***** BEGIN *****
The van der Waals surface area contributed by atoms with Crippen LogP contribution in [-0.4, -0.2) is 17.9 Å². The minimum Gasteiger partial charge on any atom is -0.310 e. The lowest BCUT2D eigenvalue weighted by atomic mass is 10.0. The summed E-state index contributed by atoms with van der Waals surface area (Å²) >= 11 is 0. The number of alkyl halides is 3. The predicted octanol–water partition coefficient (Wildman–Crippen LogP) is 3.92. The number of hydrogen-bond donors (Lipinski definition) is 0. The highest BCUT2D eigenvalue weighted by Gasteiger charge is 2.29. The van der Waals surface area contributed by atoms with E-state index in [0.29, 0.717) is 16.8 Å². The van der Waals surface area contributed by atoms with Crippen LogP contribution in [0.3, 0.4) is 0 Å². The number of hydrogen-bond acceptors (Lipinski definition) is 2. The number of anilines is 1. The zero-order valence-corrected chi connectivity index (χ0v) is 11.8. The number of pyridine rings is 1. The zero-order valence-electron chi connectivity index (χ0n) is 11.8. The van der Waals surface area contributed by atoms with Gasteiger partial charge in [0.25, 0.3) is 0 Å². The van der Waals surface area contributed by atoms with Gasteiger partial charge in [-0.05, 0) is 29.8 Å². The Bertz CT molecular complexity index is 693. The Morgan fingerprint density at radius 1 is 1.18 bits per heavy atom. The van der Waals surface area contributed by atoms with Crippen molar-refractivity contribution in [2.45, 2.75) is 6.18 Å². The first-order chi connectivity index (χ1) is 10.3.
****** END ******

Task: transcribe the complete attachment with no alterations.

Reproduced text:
The van der Waals surface area contributed by atoms with Crippen LogP contribution in [-0.4, -0.2) is 17.9 Å². The minimum Gasteiger partial charge on any atom is -0.310 e. The lowest BCUT2D eigenvalue weighted by atomic mass is 10.0. The summed E-state index contributed by atoms with van der Waals surface area (Å²) >= 11 is 0. The number of alkyl halides is 3. The predicted octanol–water partition coefficient (Wildman–Crippen LogP) is 3.92. The number of hydrogen-bond donors (Lipinski definition) is 0. The highest BCUT2D eigenvalue weighted by Gasteiger charge is 2.29. The van der Waals surface area contributed by atoms with E-state index in [0.29, 0.717) is 16.8 Å². The van der Waals surface area contributed by atoms with Crippen LogP contribution in [0.3, 0.4) is 0 Å². The number of hydrogen-bond acceptors (Lipinski definition) is 2. The number of anilines is 1. The zero-order valence-corrected chi connectivity index (χ0v) is 11.8. The number of pyridine rings is 1. The zero-order valence-electron chi connectivity index (χ0n) is 11.8. The van der Waals surface area contributed by atoms with Gasteiger partial charge in [0.25, 0.3) is 0 Å². The van der Waals surface area contributed by atoms with Gasteiger partial charge in [-0.05, 0) is 29.8 Å². The Bertz CT molecular complexity index is 693. The Morgan fingerprint density at radius 1 is 1.18 bits per heavy atom. The van der Waals surface area contributed by atoms with Crippen molar-refractivity contribution in [2.45, 2.75) is 6.18 Å². The first-order chi connectivity index (χ1) is 10.3.